Prediction: a jury never sees this case. It’s too risky for Ludwig to go in front of his “peers” and the case is too poorly-investigated for Ariail to file the appropriate charges. Ludwig will get hit with a pretty damned serious civil suit and probably never do any time. The public will scream for a while and then we’ll never hear about the case again.

You know…justice.

Photo credits: Facebook.com and WYFF4.com

Brad Willis

Brad Willis is a writer based in Greenville, South Carolina. Willis spent a decade as an award-winning broadcast journalist. He has worked as a freelance writer, columnist, and professional blogger since 2005. He has also served as a commentator and guest on a wide variety of television, radio, and internet shows.

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15 Responses

  1. G-Rob says:

    I agree on two points :

    A) The wrongful death civil suit will be the major problem for this guy. He’ll lose his shirt.

    B) He won’t spend a day in jail.

  2. Evelplayer says:

    My question is: if he wasn’t drinking or zoned out on drugs, why didn’t he stop the car during the 100+ yard joy ride through the field? Why was he going so fast that he couldn’t stop? Did he set out to kill this poor man in his own house? Was he trying to commit suicide? If there were no drugs and no alcohol involved then shouldn’t he have been able to do something, like maybe apply the brakes!

  3. Da Goddess says:

    I’m all for going with the wrongful death civil suit. It’s the only way any sort of justice will be done. The highway patrol fucked this one up big time and, were I a resident, I’d be calling for some heads to roll there.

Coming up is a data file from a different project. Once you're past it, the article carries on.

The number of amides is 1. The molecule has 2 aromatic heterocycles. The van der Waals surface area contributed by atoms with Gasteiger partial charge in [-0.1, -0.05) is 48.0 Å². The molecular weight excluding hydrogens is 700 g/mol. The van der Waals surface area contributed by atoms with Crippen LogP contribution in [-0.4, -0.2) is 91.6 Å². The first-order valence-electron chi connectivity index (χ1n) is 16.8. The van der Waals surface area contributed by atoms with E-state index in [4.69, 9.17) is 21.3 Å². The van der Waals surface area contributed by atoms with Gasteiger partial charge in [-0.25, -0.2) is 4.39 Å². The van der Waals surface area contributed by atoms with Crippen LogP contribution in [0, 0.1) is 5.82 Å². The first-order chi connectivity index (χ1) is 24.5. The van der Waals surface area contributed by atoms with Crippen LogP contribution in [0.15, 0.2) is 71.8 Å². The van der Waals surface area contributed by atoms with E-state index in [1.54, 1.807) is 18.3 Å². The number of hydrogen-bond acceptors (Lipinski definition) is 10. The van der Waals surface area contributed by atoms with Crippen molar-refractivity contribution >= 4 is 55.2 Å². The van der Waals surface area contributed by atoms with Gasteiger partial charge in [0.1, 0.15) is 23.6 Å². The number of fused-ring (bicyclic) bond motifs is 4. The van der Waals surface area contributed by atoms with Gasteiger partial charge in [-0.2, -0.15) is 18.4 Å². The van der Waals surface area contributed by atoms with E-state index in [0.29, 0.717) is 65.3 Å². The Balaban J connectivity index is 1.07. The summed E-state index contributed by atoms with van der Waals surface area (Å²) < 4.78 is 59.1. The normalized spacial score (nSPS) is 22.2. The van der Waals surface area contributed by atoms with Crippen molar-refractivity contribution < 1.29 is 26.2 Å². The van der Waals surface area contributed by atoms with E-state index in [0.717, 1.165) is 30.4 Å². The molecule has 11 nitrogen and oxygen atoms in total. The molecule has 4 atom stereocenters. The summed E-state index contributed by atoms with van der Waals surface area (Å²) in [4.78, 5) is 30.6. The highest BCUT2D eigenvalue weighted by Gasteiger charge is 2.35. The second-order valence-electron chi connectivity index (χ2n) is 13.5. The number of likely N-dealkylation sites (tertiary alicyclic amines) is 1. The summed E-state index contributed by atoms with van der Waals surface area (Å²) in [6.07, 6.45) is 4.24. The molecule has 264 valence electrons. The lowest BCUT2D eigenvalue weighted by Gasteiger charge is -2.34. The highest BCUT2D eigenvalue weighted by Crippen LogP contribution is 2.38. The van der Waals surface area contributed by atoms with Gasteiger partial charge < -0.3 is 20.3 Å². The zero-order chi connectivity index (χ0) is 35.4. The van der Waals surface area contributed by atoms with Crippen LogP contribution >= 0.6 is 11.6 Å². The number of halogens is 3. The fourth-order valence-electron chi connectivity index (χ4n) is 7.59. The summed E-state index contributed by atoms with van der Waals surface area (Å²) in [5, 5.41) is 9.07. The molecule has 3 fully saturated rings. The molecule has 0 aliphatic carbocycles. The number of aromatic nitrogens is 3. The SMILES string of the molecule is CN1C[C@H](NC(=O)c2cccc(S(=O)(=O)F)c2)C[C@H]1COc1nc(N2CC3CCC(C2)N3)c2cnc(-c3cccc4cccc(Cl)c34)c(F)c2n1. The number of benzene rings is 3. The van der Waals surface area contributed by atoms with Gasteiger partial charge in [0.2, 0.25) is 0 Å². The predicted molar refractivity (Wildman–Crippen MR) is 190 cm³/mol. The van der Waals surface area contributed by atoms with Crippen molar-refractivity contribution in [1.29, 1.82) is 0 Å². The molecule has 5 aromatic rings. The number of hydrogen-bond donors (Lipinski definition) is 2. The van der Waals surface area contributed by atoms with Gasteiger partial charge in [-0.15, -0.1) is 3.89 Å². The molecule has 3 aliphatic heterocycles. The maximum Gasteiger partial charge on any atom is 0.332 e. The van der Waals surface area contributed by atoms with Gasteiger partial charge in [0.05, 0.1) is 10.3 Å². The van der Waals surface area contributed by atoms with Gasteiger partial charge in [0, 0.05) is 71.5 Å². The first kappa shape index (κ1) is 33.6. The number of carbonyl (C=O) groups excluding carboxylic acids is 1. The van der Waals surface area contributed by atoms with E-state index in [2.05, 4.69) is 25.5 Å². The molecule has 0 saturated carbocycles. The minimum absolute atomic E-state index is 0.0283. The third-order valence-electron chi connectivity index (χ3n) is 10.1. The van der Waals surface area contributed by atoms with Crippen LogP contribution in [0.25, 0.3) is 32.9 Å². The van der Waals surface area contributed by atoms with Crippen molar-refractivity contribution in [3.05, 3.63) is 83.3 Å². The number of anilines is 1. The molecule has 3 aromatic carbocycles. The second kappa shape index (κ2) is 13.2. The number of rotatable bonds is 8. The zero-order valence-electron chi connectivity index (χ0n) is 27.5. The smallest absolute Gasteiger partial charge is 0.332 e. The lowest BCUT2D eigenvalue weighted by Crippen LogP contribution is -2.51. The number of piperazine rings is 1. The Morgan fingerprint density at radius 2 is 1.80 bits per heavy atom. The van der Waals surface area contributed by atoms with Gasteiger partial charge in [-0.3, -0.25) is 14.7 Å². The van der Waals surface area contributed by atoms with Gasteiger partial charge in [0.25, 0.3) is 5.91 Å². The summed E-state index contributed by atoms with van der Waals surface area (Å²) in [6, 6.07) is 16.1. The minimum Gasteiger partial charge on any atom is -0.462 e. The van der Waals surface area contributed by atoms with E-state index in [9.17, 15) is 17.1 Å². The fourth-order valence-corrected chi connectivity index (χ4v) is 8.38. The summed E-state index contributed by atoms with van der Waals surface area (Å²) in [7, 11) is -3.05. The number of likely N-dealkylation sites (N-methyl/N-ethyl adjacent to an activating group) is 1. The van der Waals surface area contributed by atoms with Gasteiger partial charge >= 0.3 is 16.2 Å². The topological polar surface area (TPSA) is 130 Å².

4. Jay says:

    I wish people actually understood this stuff. Guys – Ludwig won’t even pay for a civil defense, his insurance company will. His policy will pay and MAYBE he’ll have to pay some of whatever assets he hasn’t shielded away by then. He stepped down from SDI so I have one further prediction – a banktrupcy filing in the next year or so.

    File suit now on the civil end….

    OH – and if eveyone is so concerned that he balked on any blood/breath tests, he was at a wedding reception, why not interview those folks, find out who served alcohol that night. Servers are sober and typically remember people they’ve seen multiple times as long as you don’t let that trail get cold.

  5. Bent10 says:

    The bartender that says “Oh yeah, I remember John. He was drunk” gets to be first inline for a lawsuit for allowing the drunk guy to drive. Only question is will the victim’s family sue, or will Ludwig sue the bartender that let him drive – maybe both.

  6. george says:

    if i’m not mistaken, South Carolina law dictates that if someone is involved in a wreck after consuming ANY alocoholic beverages then the people and/or the place who served said person legally can also be held accountable for that person’s actions…why not hold the Country Club and the servers accountable for letting him get intoxicated and drive in the first place?

  7. A. Winthorpe says:

    Ludwig, you fat bastard. I always figured you would wind up in prison for fraud or tax evasion; but murder ? you always enjoyed overkill(npi) but this is ridiculous. oh well, better you than me. Oh, i spent the night with your ex on tuesday and borrowed some of your slippers. hope thats cool.

  8. Dave Hilmyster says: